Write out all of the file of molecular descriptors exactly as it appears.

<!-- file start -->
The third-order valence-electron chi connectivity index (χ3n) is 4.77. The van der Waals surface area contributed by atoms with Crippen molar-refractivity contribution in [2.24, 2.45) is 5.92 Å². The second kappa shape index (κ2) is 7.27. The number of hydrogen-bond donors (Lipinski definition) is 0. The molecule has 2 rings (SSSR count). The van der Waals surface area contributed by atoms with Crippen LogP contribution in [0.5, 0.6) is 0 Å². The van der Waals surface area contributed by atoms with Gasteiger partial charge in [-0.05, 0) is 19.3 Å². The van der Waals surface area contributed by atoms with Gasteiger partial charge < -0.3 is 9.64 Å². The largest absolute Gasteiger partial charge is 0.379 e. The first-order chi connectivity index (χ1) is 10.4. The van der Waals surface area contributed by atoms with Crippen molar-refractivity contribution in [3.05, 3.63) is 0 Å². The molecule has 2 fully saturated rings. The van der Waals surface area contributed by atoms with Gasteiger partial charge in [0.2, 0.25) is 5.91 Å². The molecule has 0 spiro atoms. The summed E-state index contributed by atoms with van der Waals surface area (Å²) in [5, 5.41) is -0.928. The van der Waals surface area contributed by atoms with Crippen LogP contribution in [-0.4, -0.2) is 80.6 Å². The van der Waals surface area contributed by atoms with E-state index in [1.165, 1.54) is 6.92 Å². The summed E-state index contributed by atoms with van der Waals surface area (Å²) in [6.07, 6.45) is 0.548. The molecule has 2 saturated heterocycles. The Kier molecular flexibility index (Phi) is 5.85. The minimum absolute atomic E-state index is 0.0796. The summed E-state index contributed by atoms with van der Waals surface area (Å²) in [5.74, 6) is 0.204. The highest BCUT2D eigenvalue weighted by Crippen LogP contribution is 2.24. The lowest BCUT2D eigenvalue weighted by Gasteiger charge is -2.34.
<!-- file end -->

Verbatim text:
The third-order valence-electron chi connectivity index (χ3n) is 4.77. The van der Waals surface area contributed by atoms with Crippen molar-refractivity contribution in [2.24, 2.45) is 5.92 Å². The second kappa shape index (κ2) is 7.27. The number of hydrogen-bond donors (Lipinski definition) is 0. The molecule has 2 rings (SSSR count). The van der Waals surface area contributed by atoms with Crippen LogP contribution in [0.5, 0.6) is 0 Å². The van der Waals surface area contributed by atoms with Gasteiger partial charge in [-0.05, 0) is 19.3 Å². The van der Waals surface area contributed by atoms with Gasteiger partial charge < -0.3 is 9.64 Å². The largest absolute Gasteiger partial charge is 0.379 e. The first-order chi connectivity index (χ1) is 10.4. The van der Waals surface area contributed by atoms with Crippen molar-refractivity contribution in [3.05, 3.63) is 0 Å². The molecule has 2 fully saturated rings. The van der Waals surface area contributed by atoms with Gasteiger partial charge in [0.2, 0.25) is 5.91 Å². The molecule has 0 spiro atoms. The summed E-state index contributed by atoms with van der Waals surface area (Å²) in [5, 5.41) is -0.928. The van der Waals surface area contributed by atoms with Crippen LogP contribution in [-0.4, -0.2) is 80.6 Å². The van der Waals surface area contributed by atoms with E-state index in [1.165, 1.54) is 6.92 Å². The summed E-state index contributed by atoms with van der Waals surface area (Å²) in [6.07, 6.45) is 0.548. The molecule has 2 saturated heterocycles. The Kier molecular flexibility index (Phi) is 5.85. The minimum absolute atomic E-state index is 0.0796. The summed E-state index contributed by atoms with van der Waals surface area (Å²) in [5.74, 6) is 0.204. The highest BCUT2D eigenvalue weighted by Crippen LogP contribution is 2.24. The lowest BCUT2D eigenvalue weighted by Gasteiger charge is -2.34.